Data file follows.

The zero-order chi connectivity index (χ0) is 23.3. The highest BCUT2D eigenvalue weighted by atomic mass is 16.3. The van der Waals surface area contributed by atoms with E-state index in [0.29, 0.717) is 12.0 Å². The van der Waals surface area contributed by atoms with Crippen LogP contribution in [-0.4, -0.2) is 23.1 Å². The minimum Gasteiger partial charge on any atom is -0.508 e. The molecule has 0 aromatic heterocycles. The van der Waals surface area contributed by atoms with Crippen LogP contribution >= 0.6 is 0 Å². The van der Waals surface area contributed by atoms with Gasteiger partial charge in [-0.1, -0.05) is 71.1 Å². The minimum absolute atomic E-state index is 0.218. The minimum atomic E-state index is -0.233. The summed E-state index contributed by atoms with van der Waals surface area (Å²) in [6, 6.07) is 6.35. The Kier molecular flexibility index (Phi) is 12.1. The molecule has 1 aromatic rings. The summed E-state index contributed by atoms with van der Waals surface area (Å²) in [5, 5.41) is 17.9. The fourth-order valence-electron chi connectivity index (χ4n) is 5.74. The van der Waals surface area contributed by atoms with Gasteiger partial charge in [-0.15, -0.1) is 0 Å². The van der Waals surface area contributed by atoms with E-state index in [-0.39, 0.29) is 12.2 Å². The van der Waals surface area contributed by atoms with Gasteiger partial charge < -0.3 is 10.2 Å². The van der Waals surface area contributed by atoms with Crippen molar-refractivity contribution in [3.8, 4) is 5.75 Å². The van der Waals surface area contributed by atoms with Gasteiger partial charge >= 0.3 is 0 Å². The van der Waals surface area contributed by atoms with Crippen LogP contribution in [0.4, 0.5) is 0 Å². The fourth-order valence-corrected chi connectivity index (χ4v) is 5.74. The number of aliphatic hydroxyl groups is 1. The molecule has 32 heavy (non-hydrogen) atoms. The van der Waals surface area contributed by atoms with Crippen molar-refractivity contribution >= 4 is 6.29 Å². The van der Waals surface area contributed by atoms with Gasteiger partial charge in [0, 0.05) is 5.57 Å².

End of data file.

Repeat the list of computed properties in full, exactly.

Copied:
The zero-order chi connectivity index (χ0) is 23.3. The highest BCUT2D eigenvalue weighted by atomic mass is 16.3. The van der Waals surface area contributed by atoms with E-state index in [0.29, 0.717) is 12.0 Å². The van der Waals surface area contributed by atoms with Crippen LogP contribution in [-0.4, -0.2) is 23.1 Å². The minimum Gasteiger partial charge on any atom is -0.508 e. The molecule has 0 aromatic heterocycles. The van der Waals surface area contributed by atoms with Crippen LogP contribution >= 0.6 is 0 Å². The van der Waals surface area contributed by atoms with Gasteiger partial charge in [-0.1, -0.05) is 71.1 Å². The minimum absolute atomic E-state index is 0.218. The minimum atomic E-state index is -0.233. The summed E-state index contributed by atoms with van der Waals surface area (Å²) in [6, 6.07) is 6.35. The Kier molecular flexibility index (Phi) is 12.1. The molecule has 1 aromatic rings. The summed E-state index contributed by atoms with van der Waals surface area (Å²) in [5, 5.41) is 17.9. The fourth-order valence-electron chi connectivity index (χ4n) is 5.74. The van der Waals surface area contributed by atoms with Gasteiger partial charge in [-0.15, -0.1) is 0 Å². The van der Waals surface area contributed by atoms with E-state index in [-0.39, 0.29) is 12.2 Å². The van der Waals surface area contributed by atoms with Gasteiger partial charge < -0.3 is 10.2 Å². The van der Waals surface area contributed by atoms with Crippen molar-refractivity contribution in [3.8, 4) is 5.75 Å². The van der Waals surface area contributed by atoms with Gasteiger partial charge >= 0.3 is 0 Å². The van der Waals surface area contributed by atoms with Crippen LogP contribution in [0.4, 0.5) is 0 Å². The fourth-order valence-corrected chi connectivity index (χ4v) is 5.74. The number of aliphatic hydroxyl groups is 1. The molecule has 32 heavy (non-hydrogen) atoms. The van der Waals surface area contributed by atoms with Crippen molar-refractivity contribution >= 4 is 6.29 Å². The van der Waals surface area contributed by atoms with Gasteiger partial charge in [0, 0.05) is 5.57 Å².